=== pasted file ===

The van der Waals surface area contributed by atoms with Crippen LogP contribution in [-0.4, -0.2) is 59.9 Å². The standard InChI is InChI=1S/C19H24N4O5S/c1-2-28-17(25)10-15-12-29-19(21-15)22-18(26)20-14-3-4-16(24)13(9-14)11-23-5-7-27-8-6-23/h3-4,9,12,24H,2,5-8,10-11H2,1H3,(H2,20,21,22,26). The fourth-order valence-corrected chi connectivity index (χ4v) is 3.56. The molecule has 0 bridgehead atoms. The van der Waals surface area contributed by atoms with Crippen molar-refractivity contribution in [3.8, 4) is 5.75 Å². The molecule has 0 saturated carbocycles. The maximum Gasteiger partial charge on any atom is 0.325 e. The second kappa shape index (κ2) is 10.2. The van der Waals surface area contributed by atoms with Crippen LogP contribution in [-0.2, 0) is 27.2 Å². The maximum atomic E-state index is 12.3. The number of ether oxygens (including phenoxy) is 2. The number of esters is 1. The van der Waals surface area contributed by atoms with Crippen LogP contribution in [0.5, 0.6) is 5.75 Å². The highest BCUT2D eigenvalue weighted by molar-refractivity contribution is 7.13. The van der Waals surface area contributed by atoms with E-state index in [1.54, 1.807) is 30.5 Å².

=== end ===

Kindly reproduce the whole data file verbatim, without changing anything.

The van der Waals surface area contributed by atoms with Crippen LogP contribution in [-0.4, -0.2) is 59.9 Å². The standard InChI is InChI=1S/C19H24N4O5S/c1-2-28-17(25)10-15-12-29-19(21-15)22-18(26)20-14-3-4-16(24)13(9-14)11-23-5-7-27-8-6-23/h3-4,9,12,24H,2,5-8,10-11H2,1H3,(H2,20,21,22,26). The fourth-order valence-corrected chi connectivity index (χ4v) is 3.56. The molecule has 0 bridgehead atoms. The van der Waals surface area contributed by atoms with Crippen molar-refractivity contribution in [3.8, 4) is 5.75 Å². The molecule has 0 saturated carbocycles. The maximum Gasteiger partial charge on any atom is 0.325 e. The second kappa shape index (κ2) is 10.2. The van der Waals surface area contributed by atoms with Crippen LogP contribution in [-0.2, 0) is 27.2 Å². The maximum atomic E-state index is 12.3. The number of ether oxygens (including phenoxy) is 2. The number of esters is 1. The van der Waals surface area contributed by atoms with Crippen LogP contribution in [0.5, 0.6) is 5.75 Å². The highest BCUT2D eigenvalue weighted by molar-refractivity contribution is 7.13. The van der Waals surface area contributed by atoms with E-state index in [1.54, 1.807) is 30.5 Å².